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Vol. 39. Núm. 2.
Páginas 97-98 (Fevereiro 2020)
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Vol. 39. Núm. 2.
Páginas 97-98 (Fevereiro 2020)
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DOI: 10.1016/j.repc.2020.03.004
Open Access
Mast cells: Promoters of myocardial fibrosis in hypertensive heart disease?
Mastócitos: promotores da fibrose miocárdica na doença hipertensiva cardíaca?
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Rosa Henriques de Gouveia
Pathological Anatomy, Instituto Nacional de Medicina Legal e Ciências Forenses, Coimbra, Portugal
Conteúdo relacionado
Rev Port Cardiol. 2020;39:89-9610.1016/j.repc.2019.11.003
Guilherme Ribeiro Juliano, Mariana Fleury Skaf, Luciana Santos Ramalho, Gabriela Ribeiro Juliano, Bianca Gonçalves Silva Torquato, Mariana Silva Oliveira, Flávia Aparecida Oliveira, Ana Paula Espíndula, Camila Lourencini Cavellani, Vicente de Paula Antunes Teixeira, Mara Lúcia da Fonseca Ferraz
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Myocardial fibrosis – perivascular, interstitial or replacement (scar)1 – is the endpoint of various pathological settings, often leading to dismal outcomes, including heart failure, arrhythmias and sudden death. In hypertensive heart disease, patterns of perivascular and interstitial myocardial fibrosis are common and may easily be shown and graded, in formalin-fixed samples, with histochemical stains such as Masson trichrome, elastic Van Gieson, or picrosirius red.2

Experimental and human studies1 have demonstrated that myocardial fibrosis is the result of various promoters, among which are mast cells.3–10 Discovered and named by the Nobel prize-winning German physician Paul Ehrlich in 1878,3 mast cells are immune cells derived from bone marrow precursors and resident in tissues. They are usually classified as typical if located in connective tissue such as the myocardium, or atypical if located elsewhere, and as MCT if their granules contain tryptase, MCC if they contain chymase or MCTC if they contain both proteases.3,4 Anti-chymase or anti-tryptase antibodies are used for immunohistochemical identification of mast cells in situ.9 Mast cells are also known have a wide range of mediators (histamine, cytokines, growth factors and vasoactive agents) that affect tissue remodeling as pro- or anti-fibrotic agents.4–7 The effect of cardiac mast cells on myocardial fibrosis may result both from degranulation and from de novo secretion of mediators common to other cells, including tumor necrosis factor alpha and beta, interleukin 4 and platelet-derived growth factor, as well as from the roles of chymase and/or tryptase.1 The fibrogenic action of chymase may follow two pathways: the formation of angiotensin II through activation of the angiotensin-converting enzyme-independent chymase pathway, and activation of matrix metalloproteinases.1,4,7 Tryptase activates fibroblast proliferation and collagen I synthesis, mainly by activating protease-activated receptor-2.1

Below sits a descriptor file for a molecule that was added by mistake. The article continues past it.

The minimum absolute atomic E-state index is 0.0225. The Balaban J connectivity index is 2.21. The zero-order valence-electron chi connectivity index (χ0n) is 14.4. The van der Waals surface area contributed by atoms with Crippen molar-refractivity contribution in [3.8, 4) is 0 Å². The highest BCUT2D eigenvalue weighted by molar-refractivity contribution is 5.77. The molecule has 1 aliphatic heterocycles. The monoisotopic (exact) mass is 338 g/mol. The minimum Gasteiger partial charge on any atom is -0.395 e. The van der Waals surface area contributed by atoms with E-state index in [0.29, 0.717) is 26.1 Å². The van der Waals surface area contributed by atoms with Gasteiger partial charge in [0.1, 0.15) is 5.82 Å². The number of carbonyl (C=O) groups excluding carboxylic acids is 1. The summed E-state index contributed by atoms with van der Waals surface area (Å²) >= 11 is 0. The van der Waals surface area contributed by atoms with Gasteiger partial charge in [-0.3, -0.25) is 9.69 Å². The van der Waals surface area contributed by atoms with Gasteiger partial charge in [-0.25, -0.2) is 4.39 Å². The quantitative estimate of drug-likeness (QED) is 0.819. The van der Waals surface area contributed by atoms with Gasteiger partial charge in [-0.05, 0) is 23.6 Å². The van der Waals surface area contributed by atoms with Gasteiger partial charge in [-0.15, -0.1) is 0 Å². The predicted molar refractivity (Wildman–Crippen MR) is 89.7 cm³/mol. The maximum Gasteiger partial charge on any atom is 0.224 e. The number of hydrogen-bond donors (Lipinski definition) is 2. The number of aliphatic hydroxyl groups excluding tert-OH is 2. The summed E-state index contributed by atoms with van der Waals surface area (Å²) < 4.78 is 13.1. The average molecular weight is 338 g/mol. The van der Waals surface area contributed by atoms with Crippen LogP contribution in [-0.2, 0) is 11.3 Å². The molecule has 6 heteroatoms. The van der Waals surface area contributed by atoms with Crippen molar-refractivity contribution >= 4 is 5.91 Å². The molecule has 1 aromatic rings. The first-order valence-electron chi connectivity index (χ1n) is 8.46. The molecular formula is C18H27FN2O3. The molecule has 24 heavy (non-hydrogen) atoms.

There is controversy concerning the pro-fibrotic and anti-fibrotic phenotypes of mast cells: whether the phenotypes can switch depending on the environment and genetics, and whether fibrotic tissue can regress as a consequence of a switch to the anti-fibrotic version; what are the key points of therapeutic intervention; and other questions.

Some authors point out limitations in research into human cardiac fibrosis and its relation to mast cells, due both to the characteristics of the samples used, whether obtained from biopsy or autopsy, and to the difficulty in obtaining normal control tissue.7 Myocardial biopsies are limited in their size and location, although if morphological alterations are identified and appropriate complementary techniques are applied, useful data may be obtained. Furthermore, despite the difficulties in preserving autopsy material, if basic preservative measures are routinely applied, it may provide large quantities of disease samples and normal controls, as exemplified by the study by Juliano et al. published in this issue of the Journal.9

Conflicts of interest

The author has no conflicts of interest to declare.

Acknowledgments

To Prof. Doutor Nuno Cardim for the invitation to write this article.

References
[1]
G.N. Frangogiannis.
Cardiac fibrosis: cell biological mechanisms, molecular pathways and therapeutic opportunities.
Mol Aspects Med, 65 (2019), pp. 70-99
[2]
A.-M. Braşoveanu, L. Mogoantă, G.D. Mălăescu, et al.
Hypertensive cardiomyopathy – histopathological and immunohistochemical aspects.
Rom J Morphol Embryol, 60 (2019), pp. 487-494
[3]
D. Atiakshin, I. Buchwalow, M. Tiemann.
Mast cell chymase: morphofunctional characteristics.
Histochem Cell Biol, 152 (2019), pp. 253-269
[4]
S.P. Levick, A. Widiapradja.
Mast cells: key contributors to cardiac fibrosis.
Int J Mol Sci, 19 (2018), pp. 231
[5]
S.P. Levick, G.C. Meléndez, E. Plante, et al.
Cardiac mast cells: the centerpiece in adverse myocardial remodeling.
Cardiovasc Res, 89 (2011), pp. 12-19
[6]
P. Bradding, G. Pejler.
The controversial role of mast cells in fibrosis.
Wiley Immunol Rev, 282 (2018), pp. 198-231
[7]
S.A. Legere, I.D. Haidl, J.-F. Légaré, et al.
Mast cells in cardiac fibrosis: new insights suggest opportunities for intervention.
Front Immunol, 10 (2019), pp. 580
[8]
S.P. Levick, J.L. Mclarty, D.B. Murray, et al.
Cardiac mast cells mediate left ventricular fibrosis in the hypertensive rat heart.
Hypertension, 53 (2009), pp. 1041-1074
[9]
G.R. Juliano, M.F. Skaf, L.S. Ramalho, et al.
Analysis of mast cells and myocardial fibrosis in autopsied patients with hypertensive heart disease.
[10]
G. Varricchi, A. de Paulis, G. Marone, et al.
Future needs in mast cell biology.
Int J Mol Sci, 20 (2019), pp. 4397
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